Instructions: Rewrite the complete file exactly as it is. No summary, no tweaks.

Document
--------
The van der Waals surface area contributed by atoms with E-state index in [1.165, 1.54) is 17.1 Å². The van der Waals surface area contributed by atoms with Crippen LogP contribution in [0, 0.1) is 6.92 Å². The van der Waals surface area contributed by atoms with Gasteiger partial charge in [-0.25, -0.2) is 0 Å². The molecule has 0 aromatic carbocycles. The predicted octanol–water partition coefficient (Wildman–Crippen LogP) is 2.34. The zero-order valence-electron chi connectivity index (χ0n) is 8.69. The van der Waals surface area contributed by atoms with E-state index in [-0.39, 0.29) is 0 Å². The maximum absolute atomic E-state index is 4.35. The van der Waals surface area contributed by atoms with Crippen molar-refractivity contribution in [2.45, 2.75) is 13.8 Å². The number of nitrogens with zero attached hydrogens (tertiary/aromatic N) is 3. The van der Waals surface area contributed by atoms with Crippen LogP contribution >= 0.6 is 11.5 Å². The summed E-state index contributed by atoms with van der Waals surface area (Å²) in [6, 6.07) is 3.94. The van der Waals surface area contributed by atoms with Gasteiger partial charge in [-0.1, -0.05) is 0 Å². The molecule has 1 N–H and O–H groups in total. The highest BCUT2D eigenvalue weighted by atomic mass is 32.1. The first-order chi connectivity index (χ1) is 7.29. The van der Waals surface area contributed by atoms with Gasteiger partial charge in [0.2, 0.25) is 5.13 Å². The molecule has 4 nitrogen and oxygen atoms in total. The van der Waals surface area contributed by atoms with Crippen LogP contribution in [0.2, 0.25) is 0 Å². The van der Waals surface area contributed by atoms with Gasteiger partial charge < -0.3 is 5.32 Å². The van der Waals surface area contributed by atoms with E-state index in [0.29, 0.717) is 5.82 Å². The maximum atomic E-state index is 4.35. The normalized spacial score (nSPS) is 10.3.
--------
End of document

The van der Waals surface area contributed by atoms with E-state index in [1.165, 1.54) is 17.1 Å². The van der Waals surface area contributed by atoms with Crippen LogP contribution in [0, 0.1) is 6.92 Å². The van der Waals surface area contributed by atoms with Gasteiger partial charge in [-0.25, -0.2) is 0 Å². The molecule has 0 aromatic carbocycles. The predicted octanol–water partition coefficient (Wildman–Crippen LogP) is 2.34. The zero-order valence-electron chi connectivity index (χ0n) is 8.69. The van der Waals surface area contributed by atoms with E-state index in [-0.39, 0.29) is 0 Å². The maximum absolute atomic E-state index is 4.35. The van der Waals surface area contributed by atoms with Crippen molar-refractivity contribution in [2.45, 2.75) is 13.8 Å². The number of nitrogens with zero attached hydrogens (tertiary/aromatic N) is 3. The van der Waals surface area contributed by atoms with Crippen LogP contribution >= 0.6 is 11.5 Å². The summed E-state index contributed by atoms with van der Waals surface area (Å²) in [6, 6.07) is 3.94. The van der Waals surface area contributed by atoms with Gasteiger partial charge in [-0.1, -0.05) is 0 Å². The molecule has 1 N–H and O–H groups in total. The highest BCUT2D eigenvalue weighted by atomic mass is 32.1. The first-order chi connectivity index (χ1) is 7.29. The van der Waals surface area contributed by atoms with Gasteiger partial charge in [0.2, 0.25) is 5.13 Å². The molecule has 4 nitrogen and oxygen atoms in total. The van der Waals surface area contributed by atoms with Crippen LogP contribution in [0.2, 0.25) is 0 Å². The van der Waals surface area contributed by atoms with Gasteiger partial charge < -0.3 is 5.32 Å². The van der Waals surface area contributed by atoms with E-state index in [0.29, 0.717) is 5.82 Å². The maximum atomic E-state index is 4.35. The normalized spacial score (nSPS) is 10.3.